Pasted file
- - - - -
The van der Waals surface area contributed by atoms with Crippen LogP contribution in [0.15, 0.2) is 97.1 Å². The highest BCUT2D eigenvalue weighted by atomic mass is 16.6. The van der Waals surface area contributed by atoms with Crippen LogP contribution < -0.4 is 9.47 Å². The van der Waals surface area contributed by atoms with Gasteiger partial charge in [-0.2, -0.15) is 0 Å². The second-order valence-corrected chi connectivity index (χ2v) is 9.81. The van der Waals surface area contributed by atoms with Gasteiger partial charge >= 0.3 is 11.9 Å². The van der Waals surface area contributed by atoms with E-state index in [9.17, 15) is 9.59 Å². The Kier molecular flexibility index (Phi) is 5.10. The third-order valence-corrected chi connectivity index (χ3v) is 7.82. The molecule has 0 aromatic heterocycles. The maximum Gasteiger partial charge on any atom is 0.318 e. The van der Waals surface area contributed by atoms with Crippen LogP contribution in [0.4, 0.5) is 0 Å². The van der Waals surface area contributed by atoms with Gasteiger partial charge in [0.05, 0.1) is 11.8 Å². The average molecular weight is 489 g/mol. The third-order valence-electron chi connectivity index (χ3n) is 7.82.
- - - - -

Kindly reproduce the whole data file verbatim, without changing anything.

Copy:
The van der Waals surface area contributed by atoms with Crippen LogP contribution in [0.15, 0.2) is 97.1 Å². The highest BCUT2D eigenvalue weighted by atomic mass is 16.6. The van der Waals surface area contributed by atoms with Crippen LogP contribution < -0.4 is 9.47 Å². The van der Waals surface area contributed by atoms with Gasteiger partial charge in [-0.2, -0.15) is 0 Å². The second-order valence-corrected chi connectivity index (χ2v) is 9.81. The van der Waals surface area contributed by atoms with Gasteiger partial charge >= 0.3 is 11.9 Å². The van der Waals surface area contributed by atoms with E-state index in [9.17, 15) is 9.59 Å². The Kier molecular flexibility index (Phi) is 5.10. The third-order valence-corrected chi connectivity index (χ3v) is 7.82. The molecule has 0 aromatic heterocycles. The maximum Gasteiger partial charge on any atom is 0.318 e. The van der Waals surface area contributed by atoms with Crippen LogP contribution in [0.4, 0.5) is 0 Å². The van der Waals surface area contributed by atoms with Gasteiger partial charge in [0.05, 0.1) is 11.8 Å². The average molecular weight is 489 g/mol. The third-order valence-electron chi connectivity index (χ3n) is 7.82.